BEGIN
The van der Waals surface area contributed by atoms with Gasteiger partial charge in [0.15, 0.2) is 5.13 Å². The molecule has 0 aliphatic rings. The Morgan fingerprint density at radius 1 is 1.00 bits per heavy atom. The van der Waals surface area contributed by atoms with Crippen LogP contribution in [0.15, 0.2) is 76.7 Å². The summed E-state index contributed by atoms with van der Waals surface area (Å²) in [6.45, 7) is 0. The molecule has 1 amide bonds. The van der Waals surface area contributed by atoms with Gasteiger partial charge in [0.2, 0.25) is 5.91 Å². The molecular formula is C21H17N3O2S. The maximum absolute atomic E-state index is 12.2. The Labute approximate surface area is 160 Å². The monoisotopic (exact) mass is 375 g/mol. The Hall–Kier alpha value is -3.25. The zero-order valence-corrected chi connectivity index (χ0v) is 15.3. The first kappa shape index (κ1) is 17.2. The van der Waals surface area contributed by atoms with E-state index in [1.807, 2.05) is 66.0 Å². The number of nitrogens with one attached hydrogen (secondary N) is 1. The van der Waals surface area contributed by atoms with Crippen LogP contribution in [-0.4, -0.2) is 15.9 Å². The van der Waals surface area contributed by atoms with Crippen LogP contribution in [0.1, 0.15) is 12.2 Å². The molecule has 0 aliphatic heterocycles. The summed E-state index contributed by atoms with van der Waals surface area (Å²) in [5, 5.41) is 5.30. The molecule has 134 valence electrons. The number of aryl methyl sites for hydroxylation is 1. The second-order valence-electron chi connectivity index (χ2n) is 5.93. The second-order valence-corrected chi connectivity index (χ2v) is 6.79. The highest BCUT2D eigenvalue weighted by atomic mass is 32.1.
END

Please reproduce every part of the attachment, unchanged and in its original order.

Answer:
The van der Waals surface area contributed by atoms with Gasteiger partial charge in [0.15, 0.2) is 5.13 Å². The molecule has 0 aliphatic rings. The Morgan fingerprint density at radius 1 is 1.00 bits per heavy atom. The van der Waals surface area contributed by atoms with Crippen LogP contribution in [0.15, 0.2) is 76.7 Å². The summed E-state index contributed by atoms with van der Waals surface area (Å²) in [6.45, 7) is 0. The molecule has 1 amide bonds. The van der Waals surface area contributed by atoms with Gasteiger partial charge in [0.2, 0.25) is 5.91 Å². The molecular formula is C21H17N3O2S. The maximum absolute atomic E-state index is 12.2. The Labute approximate surface area is 160 Å². The monoisotopic (exact) mass is 375 g/mol. The Hall–Kier alpha value is -3.25. The zero-order valence-corrected chi connectivity index (χ0v) is 15.3. The first kappa shape index (κ1) is 17.2. The van der Waals surface area contributed by atoms with E-state index in [1.807, 2.05) is 66.0 Å². The number of nitrogens with one attached hydrogen (secondary N) is 1. The van der Waals surface area contributed by atoms with Crippen LogP contribution in [-0.4, -0.2) is 15.9 Å². The van der Waals surface area contributed by atoms with Crippen LogP contribution in [0.1, 0.15) is 12.2 Å². The molecule has 0 aliphatic heterocycles. The summed E-state index contributed by atoms with van der Waals surface area (Å²) in [5, 5.41) is 5.30. The molecule has 134 valence electrons. The number of aryl methyl sites for hydroxylation is 1. The second-order valence-electron chi connectivity index (χ2n) is 5.93. The second-order valence-corrected chi connectivity index (χ2v) is 6.79. The highest BCUT2D eigenvalue weighted by atomic mass is 32.1.